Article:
WASHINGTON — Democratic presidential candidate Michael Bloomberg will use his Super Bowl ad to highlight his efforts to combat gun violence, while President Donald Trump will focus on his economic record as the two candidates face off during the year’s most-watched television event.

Trump and Bloomberg will broadcast dueling ads during Sunday’s NFL championship game, with each campaign spending an estimated $10 million on 60 seconds of airtime.

Bloomberg’s spot, instead of an attack ad as some had reported, will feature a grieving mother who lost her son to gun violence.

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Presidential candidate, and former New York mayor Michael Bloomberg speaks to Jewish voters on Sunday, Jan. 26, 2020 at Aventura Turnberry Jewish Center in Aventura, Fla. Andrew Uloza/Miami Herald via AP

The focus underscores the former New York City mayor’s efforts to contrast himself with Trump as he tries to build a national profile with a highly unconventional ad-driven campaign that is looking to get under the president’s skin.

For Trump’s campaign, the aim is to make the case that even if voters are turned off by the president’s style, they are better off now under him they were four years ago.

Sunday’s broadcast comes just one day before Iowa’s first-in-the-nation caucuses, though neither candidate is really competing. Trump has an ironclad hold on the Republican nomination, while Bloomberg is skipping the four early voting states to focus instead on Super Tuesday contests on March 3.

Trump’s campaign will air two ads during the game, both 30 seconds long. One, released Thursday, highlights Trump’s record, especially on the economy, citing continued wage growth and the record low unemployment rate.

“America demanded change. And change is what we got,” says the narrator, who states that, “Under President Trump, America is stronger, safer and more prosperous than ever before.”

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President Donald Trump speaks during a campaign rally at the Wildwoods Convention Center Oceanfront, Tin Wildwood, N.J. on Jan. 28. AP Photo/ Evan Vucci

“Just as the Super Bowl crowns the greatest football team, nothing says ‘winning’ like President Donald Trump and his stellar record of accomplishment for all Americans,” Trump campaign manager Brad Parscale said in a statement. The campaign said its second ad won’t be released before it airs.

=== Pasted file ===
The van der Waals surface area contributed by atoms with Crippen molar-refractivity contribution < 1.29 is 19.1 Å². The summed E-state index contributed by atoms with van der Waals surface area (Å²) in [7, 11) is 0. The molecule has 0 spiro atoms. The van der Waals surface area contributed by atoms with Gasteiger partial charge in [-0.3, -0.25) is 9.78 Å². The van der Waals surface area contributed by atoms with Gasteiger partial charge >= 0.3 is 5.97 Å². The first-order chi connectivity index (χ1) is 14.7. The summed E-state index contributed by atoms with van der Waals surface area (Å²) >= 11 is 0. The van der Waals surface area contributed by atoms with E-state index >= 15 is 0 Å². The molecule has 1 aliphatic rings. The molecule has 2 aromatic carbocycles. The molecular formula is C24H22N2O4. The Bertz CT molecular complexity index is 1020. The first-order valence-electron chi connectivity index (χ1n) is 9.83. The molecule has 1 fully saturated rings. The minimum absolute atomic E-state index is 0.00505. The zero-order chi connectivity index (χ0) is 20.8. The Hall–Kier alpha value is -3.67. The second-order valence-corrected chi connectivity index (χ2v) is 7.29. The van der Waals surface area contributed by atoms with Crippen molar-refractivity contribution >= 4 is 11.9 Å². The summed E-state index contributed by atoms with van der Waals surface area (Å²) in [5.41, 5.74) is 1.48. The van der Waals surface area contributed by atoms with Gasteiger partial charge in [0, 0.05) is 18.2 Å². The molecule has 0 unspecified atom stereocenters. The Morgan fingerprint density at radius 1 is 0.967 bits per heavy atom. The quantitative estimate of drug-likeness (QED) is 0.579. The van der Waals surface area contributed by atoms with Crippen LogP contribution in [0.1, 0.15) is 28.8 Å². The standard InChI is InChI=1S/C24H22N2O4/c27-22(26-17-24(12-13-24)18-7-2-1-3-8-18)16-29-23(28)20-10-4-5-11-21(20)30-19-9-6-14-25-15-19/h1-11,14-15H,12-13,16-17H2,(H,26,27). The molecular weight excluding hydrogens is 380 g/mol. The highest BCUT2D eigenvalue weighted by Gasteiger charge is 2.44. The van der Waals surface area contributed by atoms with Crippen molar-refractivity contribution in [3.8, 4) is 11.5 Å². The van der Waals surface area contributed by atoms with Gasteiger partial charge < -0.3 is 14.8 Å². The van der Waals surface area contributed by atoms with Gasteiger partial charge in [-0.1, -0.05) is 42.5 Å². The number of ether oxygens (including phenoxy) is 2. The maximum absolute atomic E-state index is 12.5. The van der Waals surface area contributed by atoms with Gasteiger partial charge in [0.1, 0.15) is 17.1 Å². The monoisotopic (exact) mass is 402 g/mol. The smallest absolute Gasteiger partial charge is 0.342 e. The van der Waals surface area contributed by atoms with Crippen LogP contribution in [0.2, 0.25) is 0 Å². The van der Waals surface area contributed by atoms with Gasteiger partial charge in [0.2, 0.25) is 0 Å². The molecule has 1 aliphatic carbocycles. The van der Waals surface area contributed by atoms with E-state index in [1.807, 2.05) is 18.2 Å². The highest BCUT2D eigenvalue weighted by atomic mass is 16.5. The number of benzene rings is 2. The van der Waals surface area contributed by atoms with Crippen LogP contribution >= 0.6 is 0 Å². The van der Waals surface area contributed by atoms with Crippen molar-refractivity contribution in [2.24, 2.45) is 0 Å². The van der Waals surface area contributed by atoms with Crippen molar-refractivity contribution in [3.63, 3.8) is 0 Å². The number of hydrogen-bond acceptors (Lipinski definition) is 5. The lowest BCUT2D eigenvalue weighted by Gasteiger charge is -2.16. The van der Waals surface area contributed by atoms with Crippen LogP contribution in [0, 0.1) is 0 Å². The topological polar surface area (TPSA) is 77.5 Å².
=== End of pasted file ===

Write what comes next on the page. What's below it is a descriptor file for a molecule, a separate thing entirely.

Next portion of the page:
Bloomberg’s ad will air following the h alftime show. The ad features the story of Calandrian Simpson Kemp, a Texas mother whose 20-year-old son was fatally shot in 2013. George Kemp Jr. was a college football player who dreamed of one day playing in the NFL.

“Lives are being lost every day. It is a national crisis,” the grieving mother says in the ad, which also highlights Bloomberg’s record on the issue.

“When I heard Mike was stepping into the ring, I thought, ‘Now we have a dog in the fight,’” she says. “Mike’s fighting for every child. Because you have a right to live. No one has a right to take your hopes and dreams.”

Bloomberg is a longtime backer of what he calls “common-sense” gun legislation and has spent hundreds of millions of dollars since his time as New York City mayor to combat gun violence, including founding Mayors Against Illegal Guns, which eventually merged with Moms Demand Action for Gun Sense in America.

In 2013, he founded Everytown for Gun Safety, which has worked to pass gun control legislation, and in 2018, he spent $110 million to elect candidates who support gun safety in the midterm elections.

Simpson Kemp told The Associated Press that she first met Bloomberg in 2015 and was drawn to him because he was proposing solutions.

“When you have lost a child — when you have actually opened the earth and put your child in a hole and closed it up — you don’t have time to wait and play,” she said Wednesday. “This is urgent. And I knew Mike Bloomberg had a plan and had a plan that we can get behind.”

She will be attending the game Sunday on a ticket Bloomberg gave her. “When I walk into that stadium and sit in that seat,” she said, she’ll be able to “tell my son that he made it. Indirectly, he has made it.”

While an ad featuring a tearful mother might seem out of place alongside spots advertising beer and sedans, Bloomberg campaign spokeswoman Julie Wood said th e goal was to “make people take notice” and try to start a conversation about the issue during a rare day when so many Americans come together to watch something “and actually watch the ads and talk about the ads.”

“It’s not about selling corn chips and beer. It is a serious ad about an issue that I think the country does care about and should care about,” Bloomberg said in an appearance on “The Tonight Show Starring Jimmy Fallon” this week.

Bloomberg’s decision to buy the Super Bowl time is just the latest in his tit for tat with Trump, whose campaign said it had been in talks with Fox, the network broadcasting the game, for months about an ad. It’s apparently the first time a presidential campaign has purchased national Super Bowl time.

The candidates, who have been trading barbs since Bloomberg’s late decision to enter the race, both have near-limitless money to spend. Trump’s campaign has set fundraising records, with $46 million raised in the last quarter of 2019 alone. Bloomberg, a billionaire who is self-funding his race, had already spent over $225 million on television and digital advertisements as of mid-January, according to the tracking firm Advertising Analytics.

During his late-night interview, Fallon remarked that Bloomberg seemed to be getting under Trump’s skin with his nonstop television presence.

“Well, I sure hope so,” Bloomberg responded. “I’m trying.”


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